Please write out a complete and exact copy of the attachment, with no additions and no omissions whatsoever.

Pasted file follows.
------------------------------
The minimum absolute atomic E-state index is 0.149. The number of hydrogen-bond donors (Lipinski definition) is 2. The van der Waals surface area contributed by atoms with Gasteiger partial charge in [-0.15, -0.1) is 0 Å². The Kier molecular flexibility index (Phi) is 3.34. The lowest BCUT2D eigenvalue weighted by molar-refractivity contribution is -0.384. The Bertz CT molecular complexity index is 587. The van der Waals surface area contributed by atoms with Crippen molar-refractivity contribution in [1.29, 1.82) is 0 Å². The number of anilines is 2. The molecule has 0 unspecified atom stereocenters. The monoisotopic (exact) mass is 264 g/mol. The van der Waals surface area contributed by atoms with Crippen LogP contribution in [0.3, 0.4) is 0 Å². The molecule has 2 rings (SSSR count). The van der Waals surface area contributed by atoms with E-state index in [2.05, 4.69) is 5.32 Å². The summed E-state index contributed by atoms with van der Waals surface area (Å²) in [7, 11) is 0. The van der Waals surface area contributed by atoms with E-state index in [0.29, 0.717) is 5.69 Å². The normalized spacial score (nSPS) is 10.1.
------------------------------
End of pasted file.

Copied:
The minimum absolute atomic E-state index is 0.149. The number of hydrogen-bond donors (Lipinski definition) is 2. The van der Waals surface area contributed by atoms with Gasteiger partial charge in [-0.15, -0.1) is 0 Å². The Kier molecular flexibility index (Phi) is 3.34. The lowest BCUT2D eigenvalue weighted by molar-refractivity contribution is -0.384. The Bertz CT molecular complexity index is 587. The van der Waals surface area contributed by atoms with Crippen molar-refractivity contribution in [1.29, 1.82) is 0 Å². The number of anilines is 2. The molecule has 0 unspecified atom stereocenters. The monoisotopic (exact) mass is 264 g/mol. The van der Waals surface area contributed by atoms with Crippen LogP contribution in [0.3, 0.4) is 0 Å². The molecule has 2 rings (SSSR count). The van der Waals surface area contributed by atoms with E-state index in [2.05, 4.69) is 5.32 Å². The summed E-state index contributed by atoms with van der Waals surface area (Å²) in [7, 11) is 0. The van der Waals surface area contributed by atoms with E-state index in [0.29, 0.717) is 5.69 Å². The normalized spacial score (nSPS) is 10.1.